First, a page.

Since its opening under the government of former President Collor, the alcoholic beverages market in Brazil has experienced consistent growth and has been greatly increasing in importance in the Brazilian economy.
The food and beverage industry currently represents approximately 9% of the Brazilian Gross Domestic Product (GDP), and the share of alcoholic beverages is nearly 3% of GDP. This significance was consolidated over the last 10 years, mainly due to the increased levels of technology and competition of Brazilian industry.
The biggest example of this increased relevance is represented by Anheuser-Busch InBev(AB-InBev), with Belgian-Brazilian capital. The company owns 25% of the world’s beer market and is the third largest FMCG (Fast-moving consumer goods) company in the world , which is the consumer goods category with rapid turnaround in retail, second only to Procter & Gamble and Nestlé and ahead of Unilever, Coca-Cola, PepsiCo and Kraft Foods (FMCG top companies, Forbes, 2010). AmBev is currently the largest company in market value on BM&FBovespa.
The liquor industry can be divided between beer, spirits and wines (including sparkling). The beer segment, composed of a few players who control the market, receives the largest marketing investment in the industry and is still among the most widely consumed alcoholic beverages in the country.
Brazil is an important market for spirits, represented mainly by Brazilian sugar cane rum (cachaça), the second most consumed beverage in the country, and representing 80% of the spirits market. The remaining 20% are split between brandy, whiskey, vodka, and others. The annual consumption of spirits in the country is around 1.8 billion liters and revenues reached U.S.$ 4 billion, half the total segment of alcoholic beverages.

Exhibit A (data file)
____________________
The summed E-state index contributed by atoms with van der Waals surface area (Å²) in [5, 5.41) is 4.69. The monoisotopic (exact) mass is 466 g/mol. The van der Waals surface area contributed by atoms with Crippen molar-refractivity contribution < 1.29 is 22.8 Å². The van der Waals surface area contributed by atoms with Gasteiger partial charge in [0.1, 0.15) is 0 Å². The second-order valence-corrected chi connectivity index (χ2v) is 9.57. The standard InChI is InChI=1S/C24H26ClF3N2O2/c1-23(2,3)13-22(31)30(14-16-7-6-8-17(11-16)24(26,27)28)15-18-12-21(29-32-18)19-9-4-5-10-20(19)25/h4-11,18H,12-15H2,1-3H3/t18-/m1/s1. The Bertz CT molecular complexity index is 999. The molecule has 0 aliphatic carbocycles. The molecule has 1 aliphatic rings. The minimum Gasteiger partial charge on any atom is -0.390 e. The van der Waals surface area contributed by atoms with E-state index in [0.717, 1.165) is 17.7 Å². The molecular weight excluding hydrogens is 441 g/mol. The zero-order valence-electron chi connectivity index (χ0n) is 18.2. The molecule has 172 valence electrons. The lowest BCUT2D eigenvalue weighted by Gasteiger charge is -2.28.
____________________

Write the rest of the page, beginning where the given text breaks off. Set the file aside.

Although cachaçahas great sales potential in foreign markets, especially with the movement in the industry to cause the product to be recognized as genuinely Brazilian, its expansion in the domestic market is limited due to the entry of new products with greater interest from young consumers, such as “ready to drink” beverages, “ice” drinks, among others.
The logistics of distribution is a strategic factor essential for maintaining competitive advantages in the market. Therefore, there is a strong trend of industry consolidation through mergers and acquisitions in Brazil, led by large companies seeking to access the network of large regional brands, with a broader portfolio of products with higher added value. As an example, the acquisition of Ypiócaby Diageo in 2012 gave the buyer 20% growth in the number of outlets in the country, adding products such as Red Label, Smirnoff, among others. The exploitation of these synergies substantiated the multiple of 19 times EBITDA in this transaction. Another example of industry consolidation is the acquisition of Sagatibaby Campari(David Campari-Milano) in 2011, this time driven by the already established brand in the Brazilian market.
The wine segment has a different dynamic. Since most of the wine consumed in this country is imported, the market is controlled by distributors. What was observed from 2005 to 2010 was the creation of hundreds of importers due to strong industry growth in the period, as well as the preference by producers for smaller distributors to build their brand. However, a large part of the smaller distributors lack sufficient scale to compete on price, and in order to remain in the market, they will have to obtain competitive advantages based on the strategy of differentiation. Moreover, large retailers are not interested in developing brands, because the vast majority of wine consumers seek to try new products without necessarily becoming loyal to a particular brand (totally different dynamic from the spirits segments, where the brand even supersedes product quality).
Accordingly, mergers and acquisitions movements in the sector are very rare, both due to fragility of the brands and their distribution. Therefore, consolidation in the sector is slow and occurs through natural selection supported by competitive advantages of larger distributors.
Therefore, considering the slow consolidation in the wine segment and great concentration of breweries, opportunities for acquisitions are restricted to the spirits segments, where there are still family businesses with strong brands and an outstanding regional presence.
ABIA.ORG.BR; INDUSTRIADEBEBIDAS.COM.BR; BNDES; IBRAVIN.ORG.BR; ABIR; ABRIAC.
Vinicius Basílio (firstname.lastname@example.org) and contribution of Alexandre Fadel, associated with Camaya Partners and CEO of MaxBrands.